If you've done some research on the history of Phoenix, you've heard of Jack Swilling. He organized a company that built the first modern canal in Phoenix, right after the Civil War. But if you're wondering why there aren't statues of him, or even much official mention of him, it's because he's, well, difficult to portray as an idyllic "founding father". I'll tell you what I know of him.
I've known people like Jack. They're driven to do some amazing stuff. They blaze trails, they don't listen to people who say that it can't be done. They often fail. But Jack succeeded, and people must have thought he was crazy. Or at least a little "touched".
Jack Swilling is difficult to put into history books. Nowadays we really don't want to idealize violent alcoholics, which Jack was (no, I'm not talking smack about Jack - he drank a lot and he was a very violent man). He married a Mexican woman and had an adopted Apache son (that's him there standing next to his adopted father - and he is usually erased from photos of Jack Swilling). Oh yeah, and Jack was an ex-Confederate soldier. So he's difficult to explain, and he offends some people. But I'm a history adventurer, and a time traveler, and I think he's great.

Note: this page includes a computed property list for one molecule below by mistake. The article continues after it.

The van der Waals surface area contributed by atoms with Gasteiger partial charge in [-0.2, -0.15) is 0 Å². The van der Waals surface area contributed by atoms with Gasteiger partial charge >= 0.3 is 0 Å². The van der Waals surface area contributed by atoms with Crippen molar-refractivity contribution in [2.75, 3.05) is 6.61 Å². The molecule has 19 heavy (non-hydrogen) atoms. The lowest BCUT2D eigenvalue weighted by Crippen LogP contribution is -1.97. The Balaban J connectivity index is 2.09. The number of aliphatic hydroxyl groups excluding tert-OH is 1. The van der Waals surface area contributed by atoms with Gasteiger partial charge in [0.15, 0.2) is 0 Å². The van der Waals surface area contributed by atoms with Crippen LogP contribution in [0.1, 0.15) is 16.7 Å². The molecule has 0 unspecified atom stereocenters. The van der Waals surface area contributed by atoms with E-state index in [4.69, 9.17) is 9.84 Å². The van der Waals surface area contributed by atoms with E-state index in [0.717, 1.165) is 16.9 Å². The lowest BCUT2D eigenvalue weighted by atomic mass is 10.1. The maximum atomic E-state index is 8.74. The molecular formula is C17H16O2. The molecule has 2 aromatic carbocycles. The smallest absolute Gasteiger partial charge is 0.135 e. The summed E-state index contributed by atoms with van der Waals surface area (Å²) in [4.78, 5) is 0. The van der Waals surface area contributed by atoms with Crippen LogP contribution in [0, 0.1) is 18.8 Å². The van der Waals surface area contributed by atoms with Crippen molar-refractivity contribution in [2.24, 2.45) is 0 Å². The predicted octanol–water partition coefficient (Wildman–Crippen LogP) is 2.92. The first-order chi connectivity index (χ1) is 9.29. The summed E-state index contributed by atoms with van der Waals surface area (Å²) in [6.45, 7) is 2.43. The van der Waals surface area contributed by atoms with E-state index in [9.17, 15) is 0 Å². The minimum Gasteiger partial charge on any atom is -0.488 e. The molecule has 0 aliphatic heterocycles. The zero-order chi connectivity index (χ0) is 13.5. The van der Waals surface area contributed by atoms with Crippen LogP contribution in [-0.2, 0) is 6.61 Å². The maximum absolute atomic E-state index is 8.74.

Learning about Jack Swilling appeals to me because like all real history, his story is complex. I've seen stuff written about him that either "waters down" his life, or seems to apologize for him. But Jack doesn't need apologies. He never set out to be a celebrity, he was just like millions of other people who have big dreams. His dream came true, and it's called Phoenix, Arizona.
|1920 article proposing a memorial to Jack Swilling|
|Trinidad Escalante Swilling Schumaker in the 1920s. She's buried in the St. Francis Cemetery, under the name of her second husband, Henry Shumaker.|
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